Saturday, July 05, 2008

Spectacular stolen items of interest

I read in a religion news blog that The Holy Bible is the most shoplifted book. Heavens to Murgatroid! -what’s up with that? Does this statistic include Gideon providers? Do thieves who steal Bibles consider this hook or crook act to be above the Ten Commandments? Whose lead are they following for this unseemly act to be manifesting itself in our country? Are they romanticizing that if they are caught pocketing hallowed verses, the original author will instantaneously absolve them? Has anybody ever gone to jail for copping a Bible? Apparently so. In addition, the Dead Sea scrolls were reportedly stolen at some point from a Jewish Synagogue. I wonder if this statistic somehow stacks up differently for blessed books of the Koran.

After speculating over these underlying pilfering causes, Slate published an article proclaiming that meat is the most purloined supermarket item in America. This drove me to get to the beef of the matter. I pursued a line of questioning, asking, what other items of interest have been stolen over the ages? First, there was Mary’s Little Lamb. That’s right; in 1990, somebody under the cover of darkness fleeced a Sterling, Massachusetts statue of Mary’s lamb, which commemorated Sarah J. Hale’s nursery rhyme. After seeing news reports of kids bawling over the incident, the bandits rediscovered their own hearts and tiptoed back into the town manger to return poor Mary’s innocent lamb.

Our first and last Presidents have both been involved in petty larcenies. In 1990, somebody pinched George Washington’s old wallet from an unlocked cabinet in Trenton New Jersey’s Old Barracks Museum. This too was later returned. The police once detained our current Commandeer for stealing a Christmas wreath, while he led a boisterous Yale frat house. The next year, rambunctious George embarked on a (unaccomplished) mission to steal a crossbar from rival Princeton after a football game.

Another popular harmless prank involves the mysterious “borrowing” of somebody’s precious trinket or doll and then taking it for a trip around the world on adventures it would never otherwise had, glumly festering in an unused toy box. This has happened several times. The practical-joke protocol is for the traveler to take as many photographs as possible from faraway exotic lands with the doll placed in front of recognizable landmarks. After a spell, the doll is returned in the wee hours, holding a satchel stuffed abundantly full of photographs, which show off its masterful adventures.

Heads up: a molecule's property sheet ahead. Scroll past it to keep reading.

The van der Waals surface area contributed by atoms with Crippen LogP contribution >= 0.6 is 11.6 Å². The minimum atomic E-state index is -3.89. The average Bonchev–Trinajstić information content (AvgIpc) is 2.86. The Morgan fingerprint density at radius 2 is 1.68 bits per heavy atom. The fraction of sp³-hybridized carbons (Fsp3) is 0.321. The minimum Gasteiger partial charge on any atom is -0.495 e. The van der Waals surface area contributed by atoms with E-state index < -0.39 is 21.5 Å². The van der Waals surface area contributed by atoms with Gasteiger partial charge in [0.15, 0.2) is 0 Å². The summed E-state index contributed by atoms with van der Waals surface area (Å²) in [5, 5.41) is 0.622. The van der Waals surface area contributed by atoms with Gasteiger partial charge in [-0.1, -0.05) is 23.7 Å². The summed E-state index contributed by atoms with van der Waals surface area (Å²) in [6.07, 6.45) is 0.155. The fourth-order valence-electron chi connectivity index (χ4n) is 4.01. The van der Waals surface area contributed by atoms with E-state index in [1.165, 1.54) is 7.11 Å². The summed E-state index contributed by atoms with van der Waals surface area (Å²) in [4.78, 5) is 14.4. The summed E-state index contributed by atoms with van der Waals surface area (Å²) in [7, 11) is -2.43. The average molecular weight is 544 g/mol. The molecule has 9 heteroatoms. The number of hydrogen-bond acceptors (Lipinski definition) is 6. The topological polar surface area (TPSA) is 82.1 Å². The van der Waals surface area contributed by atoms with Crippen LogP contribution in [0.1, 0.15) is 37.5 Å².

Then the perpetrator fesses up after forty years or so.

Huck Finn’s pap once said it was okay to borrow a watermelon –as long you intended to pay it back. Onliest thing is that Huck ‘disremembers’ ever recompensating any of the farmers. I suppose we are all borrowing these days with technology stolen from the Mythos, with the miracle of Google, instant messaging from Hermes, laser beams to heal or destroy, MRI’s and nanotechnology, ships of the sky and magic sticks which thrust open doors with our simple commands.

Let me make it perfectly clear that I am not advocating that anybody actually steal anything. Far from it. In fact, a friend recently had his entire CD music collection swiped from his house. Most of the tunes were from twenty-five years ago; an era when songs were written about peace, love and understanding, before the popularity of cop-killer and gangbanger songs, stole away some of our peace. I sometimes wonder if the person, who stole my friend’s collection, enjoys listening to Carol King, Steve Miller and Arlo Guthrie, while knowing that each rocking rhythm was robbed. I pray that one of those pilfered bibles out there freely circulating will serendipitously appear in the crook’s cache to reveal a new dimension of thievery, so that the burglar might rediscover his misplaced heart, then tiptoe back to my friend’s porch to return his peacenik C.D.s.

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Review of hyperlinks used: Thieves go for Bible, but ignore Ten Commandments

Why Americans love to shoplift meat. - By Brendan I. Koerner - Slate Magazine

AlterNet: How Bush Breaks the Ten Commandments

George W. Bush's Journey: Ally of an Older Generation amid the Tumult of the 60's

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